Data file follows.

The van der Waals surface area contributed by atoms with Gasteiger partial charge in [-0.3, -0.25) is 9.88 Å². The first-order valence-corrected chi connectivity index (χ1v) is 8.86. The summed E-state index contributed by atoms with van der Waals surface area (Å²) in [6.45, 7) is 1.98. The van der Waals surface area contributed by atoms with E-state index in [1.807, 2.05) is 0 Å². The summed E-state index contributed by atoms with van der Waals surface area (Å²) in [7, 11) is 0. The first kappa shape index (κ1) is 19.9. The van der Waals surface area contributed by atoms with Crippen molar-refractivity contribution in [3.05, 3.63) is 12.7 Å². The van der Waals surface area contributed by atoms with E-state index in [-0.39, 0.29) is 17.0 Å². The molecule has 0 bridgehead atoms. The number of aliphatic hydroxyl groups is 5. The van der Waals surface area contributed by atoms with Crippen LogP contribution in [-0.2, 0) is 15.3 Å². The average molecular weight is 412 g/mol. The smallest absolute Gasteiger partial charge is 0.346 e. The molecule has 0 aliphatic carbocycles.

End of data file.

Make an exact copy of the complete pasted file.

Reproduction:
The van der Waals surface area contributed by atoms with Gasteiger partial charge in [-0.3, -0.25) is 9.88 Å². The first-order valence-corrected chi connectivity index (χ1v) is 8.86. The summed E-state index contributed by atoms with van der Waals surface area (Å²) in [6.45, 7) is 1.98. The van der Waals surface area contributed by atoms with E-state index in [1.807, 2.05) is 0 Å². The summed E-state index contributed by atoms with van der Waals surface area (Å²) in [7, 11) is 0. The first kappa shape index (κ1) is 19.9. The van der Waals surface area contributed by atoms with Crippen molar-refractivity contribution in [3.05, 3.63) is 12.7 Å². The van der Waals surface area contributed by atoms with E-state index in [-0.39, 0.29) is 17.0 Å². The molecule has 0 bridgehead atoms. The number of aliphatic hydroxyl groups is 5. The van der Waals surface area contributed by atoms with Crippen LogP contribution in [-0.2, 0) is 15.3 Å². The average molecular weight is 412 g/mol. The smallest absolute Gasteiger partial charge is 0.346 e. The molecule has 0 aliphatic carbocycles.